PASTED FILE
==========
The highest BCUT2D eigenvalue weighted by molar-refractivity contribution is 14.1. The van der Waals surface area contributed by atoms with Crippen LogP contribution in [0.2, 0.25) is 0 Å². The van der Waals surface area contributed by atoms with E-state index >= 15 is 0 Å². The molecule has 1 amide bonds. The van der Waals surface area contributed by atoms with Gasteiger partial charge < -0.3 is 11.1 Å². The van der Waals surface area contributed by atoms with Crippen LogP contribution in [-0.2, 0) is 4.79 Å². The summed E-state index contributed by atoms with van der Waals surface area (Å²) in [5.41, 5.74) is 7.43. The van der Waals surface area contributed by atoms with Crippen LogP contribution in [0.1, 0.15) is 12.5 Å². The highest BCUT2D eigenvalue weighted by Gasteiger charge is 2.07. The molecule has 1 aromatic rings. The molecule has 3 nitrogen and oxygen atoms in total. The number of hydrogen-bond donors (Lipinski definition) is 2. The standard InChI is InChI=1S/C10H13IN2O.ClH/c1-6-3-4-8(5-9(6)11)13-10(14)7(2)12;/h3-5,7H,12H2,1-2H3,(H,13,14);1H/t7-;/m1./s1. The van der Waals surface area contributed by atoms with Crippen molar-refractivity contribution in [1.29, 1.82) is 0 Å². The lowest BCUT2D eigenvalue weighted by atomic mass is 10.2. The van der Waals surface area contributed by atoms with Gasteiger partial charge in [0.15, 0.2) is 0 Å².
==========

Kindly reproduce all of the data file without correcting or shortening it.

The highest BCUT2D eigenvalue weighted by molar-refractivity contribution is 14.1. The van der Waals surface area contributed by atoms with Crippen LogP contribution in [0.2, 0.25) is 0 Å². The van der Waals surface area contributed by atoms with E-state index >= 15 is 0 Å². The molecule has 1 amide bonds. The van der Waals surface area contributed by atoms with Gasteiger partial charge < -0.3 is 11.1 Å². The van der Waals surface area contributed by atoms with Crippen LogP contribution in [-0.2, 0) is 4.79 Å². The summed E-state index contributed by atoms with van der Waals surface area (Å²) in [5.41, 5.74) is 7.43. The van der Waals surface area contributed by atoms with Crippen LogP contribution in [0.1, 0.15) is 12.5 Å². The highest BCUT2D eigenvalue weighted by Gasteiger charge is 2.07. The molecule has 1 aromatic rings. The molecule has 3 nitrogen and oxygen atoms in total. The number of hydrogen-bond donors (Lipinski definition) is 2. The standard InChI is InChI=1S/C10H13IN2O.ClH/c1-6-3-4-8(5-9(6)11)13-10(14)7(2)12;/h3-5,7H,12H2,1-2H3,(H,13,14);1H/t7-;/m1./s1. The van der Waals surface area contributed by atoms with Crippen molar-refractivity contribution in [1.29, 1.82) is 0 Å². The lowest BCUT2D eigenvalue weighted by atomic mass is 10.2. The van der Waals surface area contributed by atoms with Gasteiger partial charge in [0.15, 0.2) is 0 Å².